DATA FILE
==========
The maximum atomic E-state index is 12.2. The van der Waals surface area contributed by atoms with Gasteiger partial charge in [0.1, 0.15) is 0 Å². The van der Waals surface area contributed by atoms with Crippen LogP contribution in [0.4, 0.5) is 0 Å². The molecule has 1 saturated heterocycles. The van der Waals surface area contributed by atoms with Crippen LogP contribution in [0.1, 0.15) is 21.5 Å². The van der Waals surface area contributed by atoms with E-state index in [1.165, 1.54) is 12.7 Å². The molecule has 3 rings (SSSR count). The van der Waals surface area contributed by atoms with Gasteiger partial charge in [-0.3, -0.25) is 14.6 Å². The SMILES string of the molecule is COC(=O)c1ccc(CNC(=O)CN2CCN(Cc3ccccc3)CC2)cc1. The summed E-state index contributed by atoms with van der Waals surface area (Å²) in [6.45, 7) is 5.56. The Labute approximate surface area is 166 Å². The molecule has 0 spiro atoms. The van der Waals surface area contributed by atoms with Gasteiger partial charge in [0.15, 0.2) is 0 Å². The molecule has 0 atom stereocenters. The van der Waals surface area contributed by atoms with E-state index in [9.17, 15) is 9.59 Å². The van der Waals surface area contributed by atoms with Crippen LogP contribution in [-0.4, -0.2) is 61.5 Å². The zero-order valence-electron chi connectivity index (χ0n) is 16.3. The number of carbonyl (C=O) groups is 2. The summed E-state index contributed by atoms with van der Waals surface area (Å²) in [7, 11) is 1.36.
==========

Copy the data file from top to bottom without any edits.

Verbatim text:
The maximum atomic E-state index is 12.2. The van der Waals surface area contributed by atoms with Gasteiger partial charge in [0.1, 0.15) is 0 Å². The van der Waals surface area contributed by atoms with Crippen LogP contribution in [0.4, 0.5) is 0 Å². The molecule has 1 saturated heterocycles. The van der Waals surface area contributed by atoms with Crippen LogP contribution in [0.1, 0.15) is 21.5 Å². The van der Waals surface area contributed by atoms with E-state index in [1.165, 1.54) is 12.7 Å². The molecule has 3 rings (SSSR count). The van der Waals surface area contributed by atoms with Gasteiger partial charge in [-0.3, -0.25) is 14.6 Å². The SMILES string of the molecule is COC(=O)c1ccc(CNC(=O)CN2CCN(Cc3ccccc3)CC2)cc1. The summed E-state index contributed by atoms with van der Waals surface area (Å²) in [6.45, 7) is 5.56. The Labute approximate surface area is 166 Å². The molecule has 0 spiro atoms. The van der Waals surface area contributed by atoms with Gasteiger partial charge in [0.15, 0.2) is 0 Å². The molecule has 0 atom stereocenters. The van der Waals surface area contributed by atoms with E-state index in [9.17, 15) is 9.59 Å². The van der Waals surface area contributed by atoms with Crippen LogP contribution in [-0.4, -0.2) is 61.5 Å². The zero-order valence-electron chi connectivity index (χ0n) is 16.3. The number of carbonyl (C=O) groups is 2. The summed E-state index contributed by atoms with van der Waals surface area (Å²) in [7, 11) is 1.36.